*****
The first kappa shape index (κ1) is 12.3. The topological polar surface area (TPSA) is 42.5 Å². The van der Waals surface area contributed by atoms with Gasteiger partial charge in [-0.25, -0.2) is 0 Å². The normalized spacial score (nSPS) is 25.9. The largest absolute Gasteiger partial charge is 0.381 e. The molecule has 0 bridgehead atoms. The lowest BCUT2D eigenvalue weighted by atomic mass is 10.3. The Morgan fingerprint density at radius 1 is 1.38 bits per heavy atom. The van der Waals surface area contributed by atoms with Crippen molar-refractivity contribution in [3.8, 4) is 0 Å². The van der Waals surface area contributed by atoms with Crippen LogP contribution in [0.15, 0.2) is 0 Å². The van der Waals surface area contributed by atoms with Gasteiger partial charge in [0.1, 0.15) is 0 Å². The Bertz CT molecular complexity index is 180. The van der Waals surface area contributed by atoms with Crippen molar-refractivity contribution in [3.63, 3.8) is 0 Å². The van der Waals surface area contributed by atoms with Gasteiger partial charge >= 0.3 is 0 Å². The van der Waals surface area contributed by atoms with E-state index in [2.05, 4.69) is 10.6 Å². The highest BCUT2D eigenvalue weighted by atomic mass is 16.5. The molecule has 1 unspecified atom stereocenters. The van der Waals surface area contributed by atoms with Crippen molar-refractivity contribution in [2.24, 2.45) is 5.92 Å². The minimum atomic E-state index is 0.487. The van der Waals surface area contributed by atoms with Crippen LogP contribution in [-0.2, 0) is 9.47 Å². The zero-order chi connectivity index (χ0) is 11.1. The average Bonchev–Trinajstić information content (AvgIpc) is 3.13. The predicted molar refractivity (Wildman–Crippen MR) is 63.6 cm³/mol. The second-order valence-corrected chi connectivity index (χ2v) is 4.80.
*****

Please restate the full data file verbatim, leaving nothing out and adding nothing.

The first kappa shape index (κ1) is 12.3. The topological polar surface area (TPSA) is 42.5 Å². The van der Waals surface area contributed by atoms with Gasteiger partial charge in [-0.25, -0.2) is 0 Å². The normalized spacial score (nSPS) is 25.9. The largest absolute Gasteiger partial charge is 0.381 e. The molecule has 0 bridgehead atoms. The lowest BCUT2D eigenvalue weighted by atomic mass is 10.3. The Morgan fingerprint density at radius 1 is 1.38 bits per heavy atom. The van der Waals surface area contributed by atoms with Crippen molar-refractivity contribution in [3.8, 4) is 0 Å². The van der Waals surface area contributed by atoms with Crippen LogP contribution in [0.15, 0.2) is 0 Å². The van der Waals surface area contributed by atoms with Gasteiger partial charge in [0.1, 0.15) is 0 Å². The Bertz CT molecular complexity index is 180. The van der Waals surface area contributed by atoms with Crippen molar-refractivity contribution in [3.63, 3.8) is 0 Å². The van der Waals surface area contributed by atoms with Gasteiger partial charge >= 0.3 is 0 Å². The van der Waals surface area contributed by atoms with E-state index in [2.05, 4.69) is 10.6 Å². The highest BCUT2D eigenvalue weighted by atomic mass is 16.5. The molecule has 1 unspecified atom stereocenters. The van der Waals surface area contributed by atoms with Crippen molar-refractivity contribution in [2.24, 2.45) is 5.92 Å². The minimum atomic E-state index is 0.487. The van der Waals surface area contributed by atoms with Crippen LogP contribution in [-0.2, 0) is 9.47 Å². The zero-order chi connectivity index (χ0) is 11.1. The average Bonchev–Trinajstić information content (AvgIpc) is 3.13. The predicted molar refractivity (Wildman–Crippen MR) is 63.6 cm³/mol. The second-order valence-corrected chi connectivity index (χ2v) is 4.80.